still raging about when exactly modern man diverged from its hominid ancestors and where exactly the first humans arose, but
archaeologists have made significant progress at the other end, filling in the
blanks about human settlements.
A significant discovery was made in the Middle East by an international team of
researchers, which included professors from Canada's University of Toronto
and England's University of Cambridge. The discovery was a burial site
that dates back to 16,500 years ago and marks the oldest example of ceremonial
burial, a hallmark of human behavior and culture that persists to this day.
The dig site is dubbed "Uyun al-Hammam" and is located in Northern
Jordan's Al Koura district. For those who don't have a map handy, Jordan
lies at the center of the Middle East, to the west of Iraq, to the north of
Saudia Arabia, to the east of Israel, and to the south of Syria.
It was discovered by University of Toronto professor
Edward (Ted) Banning [profile] and Lisa
Maher [profile], an assistant
professor of anthropology at U of T and research associate at the University of
Cambridge back in 2000. Previously, several gravesites had been found
dating back to the slightly more recent Natufian period, ca. 15,000-12,000
years ago. Those burials showed intriguing findings, including burials of
humans with dogs (presumably pets) and with tortoise shells.
The graves at the new, older site (from the period often referred to as Kebaran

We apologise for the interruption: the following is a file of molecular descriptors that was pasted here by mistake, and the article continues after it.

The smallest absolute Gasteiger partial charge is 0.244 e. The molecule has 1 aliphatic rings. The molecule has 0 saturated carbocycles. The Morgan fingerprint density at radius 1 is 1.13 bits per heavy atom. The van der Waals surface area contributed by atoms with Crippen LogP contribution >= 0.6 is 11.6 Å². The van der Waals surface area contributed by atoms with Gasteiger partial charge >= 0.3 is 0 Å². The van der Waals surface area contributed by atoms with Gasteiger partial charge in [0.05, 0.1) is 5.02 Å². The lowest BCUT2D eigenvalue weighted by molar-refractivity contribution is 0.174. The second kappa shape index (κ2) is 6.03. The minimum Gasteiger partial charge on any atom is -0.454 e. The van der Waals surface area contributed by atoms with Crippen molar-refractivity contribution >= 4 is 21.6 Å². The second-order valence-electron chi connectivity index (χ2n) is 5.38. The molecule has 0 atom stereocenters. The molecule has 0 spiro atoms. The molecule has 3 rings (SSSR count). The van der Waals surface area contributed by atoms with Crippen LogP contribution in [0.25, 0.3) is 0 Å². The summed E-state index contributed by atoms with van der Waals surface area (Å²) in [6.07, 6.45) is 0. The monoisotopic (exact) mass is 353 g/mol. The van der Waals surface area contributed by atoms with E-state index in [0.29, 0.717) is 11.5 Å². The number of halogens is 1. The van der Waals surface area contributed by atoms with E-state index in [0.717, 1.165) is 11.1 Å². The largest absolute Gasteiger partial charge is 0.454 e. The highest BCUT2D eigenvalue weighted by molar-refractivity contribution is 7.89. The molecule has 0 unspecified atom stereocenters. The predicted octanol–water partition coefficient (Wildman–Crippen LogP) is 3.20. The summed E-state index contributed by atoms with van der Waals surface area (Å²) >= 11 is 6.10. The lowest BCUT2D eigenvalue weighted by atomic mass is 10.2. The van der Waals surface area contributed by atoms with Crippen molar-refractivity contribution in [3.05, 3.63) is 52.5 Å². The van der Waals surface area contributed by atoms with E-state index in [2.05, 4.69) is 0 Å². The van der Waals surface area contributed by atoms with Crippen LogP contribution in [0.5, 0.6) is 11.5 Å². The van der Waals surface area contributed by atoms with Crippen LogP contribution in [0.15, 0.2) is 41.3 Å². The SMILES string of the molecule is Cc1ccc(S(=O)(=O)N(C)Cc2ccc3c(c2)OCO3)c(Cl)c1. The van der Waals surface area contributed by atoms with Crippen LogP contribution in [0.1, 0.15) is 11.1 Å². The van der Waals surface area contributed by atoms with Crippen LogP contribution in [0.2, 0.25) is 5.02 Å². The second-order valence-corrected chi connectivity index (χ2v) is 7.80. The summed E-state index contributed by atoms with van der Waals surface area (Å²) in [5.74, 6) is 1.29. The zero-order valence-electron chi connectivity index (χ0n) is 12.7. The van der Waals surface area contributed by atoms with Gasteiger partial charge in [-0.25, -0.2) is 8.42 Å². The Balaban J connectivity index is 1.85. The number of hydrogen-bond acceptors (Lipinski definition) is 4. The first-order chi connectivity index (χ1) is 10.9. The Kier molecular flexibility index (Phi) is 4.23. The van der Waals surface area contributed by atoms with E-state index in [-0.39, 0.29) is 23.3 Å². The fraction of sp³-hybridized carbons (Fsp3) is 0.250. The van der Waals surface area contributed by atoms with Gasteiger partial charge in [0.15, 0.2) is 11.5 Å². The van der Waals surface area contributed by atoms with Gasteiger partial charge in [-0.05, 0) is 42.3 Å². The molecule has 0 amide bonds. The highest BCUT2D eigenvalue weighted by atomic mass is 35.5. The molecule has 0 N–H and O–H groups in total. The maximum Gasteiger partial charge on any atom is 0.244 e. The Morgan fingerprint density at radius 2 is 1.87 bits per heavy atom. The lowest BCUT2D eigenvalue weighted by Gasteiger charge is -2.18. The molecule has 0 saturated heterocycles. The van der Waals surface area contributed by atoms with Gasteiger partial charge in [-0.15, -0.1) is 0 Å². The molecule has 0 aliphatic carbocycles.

-- ca. 21,000 to 12,000 years ago) reveal the placement of "grave
goods" -- symbolic items -- with the deceased. Among the items found
buried include stone tools, a bone spoon, animal parts, and red ochre (an
The researchers also found a fox skull and leg bone buried with one of the
humans. The bones had red ochre on them. As the rest of the fox was
found in the other grave, it was speculated that the body was moved after
burial and that part of the fox was transplanted to the new site.
Describes Professor Maher [press release], "What we appear to have
found is a case where a fox was killed and buried with its owner. Later, the
grave was reopened for some reason and the human's body was moved. But because
the link between the fox and the human had been significant, the fox was moved
The special attachment to the fox might mean that it was a
pet according to the researchers. Some have suggested that
there were efforts to domesticate foxes, and the researchers believe this could
be one of those attempts.
However, researchers aren't entirely sure if the fox was a pet hunter, or the
hunted. States Professor Banning, "[I]t is also noteworthy that the
graves contain other animal remains, so we can only take the fox-dog analogy so
far. "We should remember that some more recent hunter-gatherers consider
themselves to have social relationships with a wide range of wild animals,
including ones they hunt, and that this sometimes led to prescribed ways to
treat the remains of animals, as well as to represent relationships between
particular humans and particular animals."
A study on the findings was published [abstract] in the online, peer-reviewed
journal PLoS ONE. The dig was partially funded by Social
Sciences and Humanities Research Council of Canada and a National Geographic
Research Exploration Grant.